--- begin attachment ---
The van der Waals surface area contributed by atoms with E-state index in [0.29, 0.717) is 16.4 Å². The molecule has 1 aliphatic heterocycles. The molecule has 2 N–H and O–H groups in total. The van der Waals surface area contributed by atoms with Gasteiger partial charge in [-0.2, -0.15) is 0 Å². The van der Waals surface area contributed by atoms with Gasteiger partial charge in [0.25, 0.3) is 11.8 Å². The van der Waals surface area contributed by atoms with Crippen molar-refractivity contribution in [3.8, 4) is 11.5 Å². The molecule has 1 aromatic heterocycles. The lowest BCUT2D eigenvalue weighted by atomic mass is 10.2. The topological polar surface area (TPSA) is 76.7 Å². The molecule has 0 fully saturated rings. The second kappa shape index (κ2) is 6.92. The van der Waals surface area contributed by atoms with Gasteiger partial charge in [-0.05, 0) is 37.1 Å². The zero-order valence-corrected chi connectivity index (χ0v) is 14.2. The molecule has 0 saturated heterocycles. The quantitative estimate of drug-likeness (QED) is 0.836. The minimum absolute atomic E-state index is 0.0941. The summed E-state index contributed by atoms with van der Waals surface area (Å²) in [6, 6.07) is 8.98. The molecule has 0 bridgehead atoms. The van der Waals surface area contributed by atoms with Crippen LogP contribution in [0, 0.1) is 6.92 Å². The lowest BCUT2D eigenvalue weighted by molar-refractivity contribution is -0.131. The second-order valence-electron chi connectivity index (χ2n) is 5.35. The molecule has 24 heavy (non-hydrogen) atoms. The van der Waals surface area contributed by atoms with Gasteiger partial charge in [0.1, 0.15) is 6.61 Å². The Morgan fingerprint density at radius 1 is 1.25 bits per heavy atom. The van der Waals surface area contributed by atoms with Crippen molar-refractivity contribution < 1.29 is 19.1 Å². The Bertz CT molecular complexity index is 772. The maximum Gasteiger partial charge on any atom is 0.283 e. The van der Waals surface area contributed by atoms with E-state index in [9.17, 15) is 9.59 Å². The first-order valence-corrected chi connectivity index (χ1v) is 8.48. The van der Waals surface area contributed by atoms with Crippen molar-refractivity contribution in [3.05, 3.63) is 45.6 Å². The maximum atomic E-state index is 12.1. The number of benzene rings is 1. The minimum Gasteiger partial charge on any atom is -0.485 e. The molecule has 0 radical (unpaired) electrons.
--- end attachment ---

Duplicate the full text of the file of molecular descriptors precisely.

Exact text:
The van der Waals surface area contributed by atoms with E-state index in [0.29, 0.717) is 16.4 Å². The molecule has 1 aliphatic heterocycles. The molecule has 2 N–H and O–H groups in total. The van der Waals surface area contributed by atoms with Gasteiger partial charge in [-0.2, -0.15) is 0 Å². The van der Waals surface area contributed by atoms with Gasteiger partial charge in [0.25, 0.3) is 11.8 Å². The van der Waals surface area contributed by atoms with Crippen molar-refractivity contribution in [3.8, 4) is 11.5 Å². The molecule has 1 aromatic heterocycles. The lowest BCUT2D eigenvalue weighted by atomic mass is 10.2. The topological polar surface area (TPSA) is 76.7 Å². The molecule has 0 fully saturated rings. The second kappa shape index (κ2) is 6.92. The van der Waals surface area contributed by atoms with Gasteiger partial charge in [-0.05, 0) is 37.1 Å². The zero-order valence-corrected chi connectivity index (χ0v) is 14.2. The molecule has 0 saturated heterocycles. The quantitative estimate of drug-likeness (QED) is 0.836. The minimum absolute atomic E-state index is 0.0941. The summed E-state index contributed by atoms with van der Waals surface area (Å²) in [6, 6.07) is 8.98. The molecule has 0 bridgehead atoms. The van der Waals surface area contributed by atoms with Crippen LogP contribution in [0, 0.1) is 6.92 Å². The lowest BCUT2D eigenvalue weighted by molar-refractivity contribution is -0.131. The second-order valence-electron chi connectivity index (χ2n) is 5.35. The molecule has 24 heavy (non-hydrogen) atoms. The van der Waals surface area contributed by atoms with Gasteiger partial charge in [0.1, 0.15) is 6.61 Å². The Morgan fingerprint density at radius 1 is 1.25 bits per heavy atom. The van der Waals surface area contributed by atoms with Crippen molar-refractivity contribution < 1.29 is 19.1 Å². The Bertz CT molecular complexity index is 772. The maximum Gasteiger partial charge on any atom is 0.283 e. The van der Waals surface area contributed by atoms with E-state index in [9.17, 15) is 9.59 Å². The first-order valence-corrected chi connectivity index (χ1v) is 8.48. The van der Waals surface area contributed by atoms with Crippen molar-refractivity contribution in [3.05, 3.63) is 45.6 Å². The maximum atomic E-state index is 12.1. The number of benzene rings is 1. The minimum Gasteiger partial charge on any atom is -0.485 e. The molecule has 0 radical (unpaired) electrons.